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“Ballsy.” “Brave.” “Rule-breaking.”
Who comes to mind when you hear these adjectives? For author Nell McShane Wulfhart, it’s America’s flight attendants of the 1960s and 1970s, a cohort of labor leaders and feminists who faced multiple tiers of discrimination as they crisscrossed the skies. In her new book, The Great Stewardess Rebellion (Doubleday; April 19, 2022), full of interviews and anecdotes that read like fictional adventures, Wulfhart stitches together the stories of a group of young flight attendants as they transformed not only their workplace but also their lives for the better.
I worked as a flight attendant at a regional airline for 15 years, so I read with great interest and curiosity. What would I learn about the history of my own profession? What would travelers discover about the hidden side of this industry? I recently called Wulfhart to hear more about this rebellion, and the lessons it provides that are still valuable today.
What was the great stewardess rebellion?
The great stewardess rebellion was a movement born from a gradual piling up of workplace injustices for flight attendants [then known as stewardesses] and the coinciding women’s and civil rights movements. It was more of a slow burn than a single event and led to the transformation of what was arguably the most sexist workplace in America—the airline cabin—from one full of smiling, passive, sky girls into one full of labor leaders and feminists. They turned what was essentially a temporary job—a rest stop between school/college and marriage—into an actual career with all the associated benefits, privileges, and responsibilities.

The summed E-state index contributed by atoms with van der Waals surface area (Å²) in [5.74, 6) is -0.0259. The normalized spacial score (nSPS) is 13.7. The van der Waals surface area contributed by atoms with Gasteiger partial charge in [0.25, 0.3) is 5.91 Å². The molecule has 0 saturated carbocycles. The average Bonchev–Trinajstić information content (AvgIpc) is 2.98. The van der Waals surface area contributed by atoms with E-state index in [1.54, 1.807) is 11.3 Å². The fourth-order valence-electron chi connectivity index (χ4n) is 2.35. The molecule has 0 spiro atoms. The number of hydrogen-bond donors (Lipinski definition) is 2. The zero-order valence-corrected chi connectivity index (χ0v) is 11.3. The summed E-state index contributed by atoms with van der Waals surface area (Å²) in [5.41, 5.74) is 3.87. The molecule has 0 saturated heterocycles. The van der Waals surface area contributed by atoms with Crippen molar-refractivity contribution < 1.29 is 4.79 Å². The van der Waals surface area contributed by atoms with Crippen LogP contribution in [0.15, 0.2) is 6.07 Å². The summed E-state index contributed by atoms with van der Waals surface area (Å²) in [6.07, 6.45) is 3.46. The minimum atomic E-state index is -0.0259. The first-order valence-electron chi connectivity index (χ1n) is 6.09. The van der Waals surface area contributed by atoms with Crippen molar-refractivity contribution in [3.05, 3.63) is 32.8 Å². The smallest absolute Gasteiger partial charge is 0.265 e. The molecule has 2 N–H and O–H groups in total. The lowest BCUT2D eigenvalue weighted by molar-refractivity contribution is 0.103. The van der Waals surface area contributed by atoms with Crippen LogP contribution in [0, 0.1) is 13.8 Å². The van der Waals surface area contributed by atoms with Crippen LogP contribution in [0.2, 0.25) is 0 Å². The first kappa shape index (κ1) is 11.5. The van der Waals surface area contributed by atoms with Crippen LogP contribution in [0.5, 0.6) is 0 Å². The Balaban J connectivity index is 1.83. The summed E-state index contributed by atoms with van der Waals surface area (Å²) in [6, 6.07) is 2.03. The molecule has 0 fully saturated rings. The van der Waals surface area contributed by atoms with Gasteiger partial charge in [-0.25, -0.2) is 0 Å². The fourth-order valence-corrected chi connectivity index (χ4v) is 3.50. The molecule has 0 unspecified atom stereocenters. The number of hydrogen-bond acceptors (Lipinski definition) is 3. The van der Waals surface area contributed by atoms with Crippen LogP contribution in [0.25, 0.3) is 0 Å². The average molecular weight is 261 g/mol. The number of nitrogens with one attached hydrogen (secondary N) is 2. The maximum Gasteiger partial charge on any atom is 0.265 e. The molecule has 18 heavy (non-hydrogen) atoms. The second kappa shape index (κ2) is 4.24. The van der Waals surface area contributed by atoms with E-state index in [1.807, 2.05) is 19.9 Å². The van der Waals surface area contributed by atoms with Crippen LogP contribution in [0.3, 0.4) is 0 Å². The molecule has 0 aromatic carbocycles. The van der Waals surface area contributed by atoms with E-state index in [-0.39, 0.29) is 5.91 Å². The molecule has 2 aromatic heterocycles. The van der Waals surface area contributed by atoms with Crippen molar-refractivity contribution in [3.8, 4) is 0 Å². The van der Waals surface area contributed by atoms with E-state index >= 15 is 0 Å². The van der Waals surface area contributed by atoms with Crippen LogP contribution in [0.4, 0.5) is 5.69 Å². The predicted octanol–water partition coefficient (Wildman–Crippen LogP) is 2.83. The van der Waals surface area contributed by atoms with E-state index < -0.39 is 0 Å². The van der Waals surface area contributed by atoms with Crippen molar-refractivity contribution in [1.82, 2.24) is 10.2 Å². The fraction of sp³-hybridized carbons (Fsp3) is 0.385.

Why was it important then, and how is it still relevant today?
Stewardesses were among the first to harness the full power of the 1964 Civil Rights Act’s Title VII, which specifically prohibited discrimination in the workplace. Realizing its potential for use against sex discrimination, they flooded the EEOC [Equal Employment Opportunity Commission, created to enforce Title VII] with complaints about discriminatory firings of stewardesses over marital status, age, weight, and other sexist requirements. You can trace the impact of their actions, which were at the forefront of the women’s movement, leading to the greater workplace equality we see today.
What were some of the challenges they fought?
In addition to airline requirements that they be single, childless, and younger than 32 to 35, there were some rather seamy working conditions behind the luxurious, glamorous image we associate with flying in the 1960s. Stewardesses were subject to random and demoralizing weight checks, girdle checks, makeup checks, and more. [Editor’s note: Congresswoman Martha Griffiths famously asked in an unflinching letter to a major airline executive: “What are you running, an airline or a whorehouse?”]
Failing to meet the airline standards could result in immediate dismissal. The weight restrictions were harsh, and eating disorders were rampant because of them. You couldn’t be a stewardess if you wore glasses, or if you had a scar on your hand. Pilots and male flight attendants had private hotel rooms on layovers, but female flight attendants were required to share a room, sometimes with someone on an opposite schedule. And they were paid less than cabin cleaners and mechanics [who were represented by the same Transportation Workers Union]. Their union representatives were men who refused to take their concerns seriously.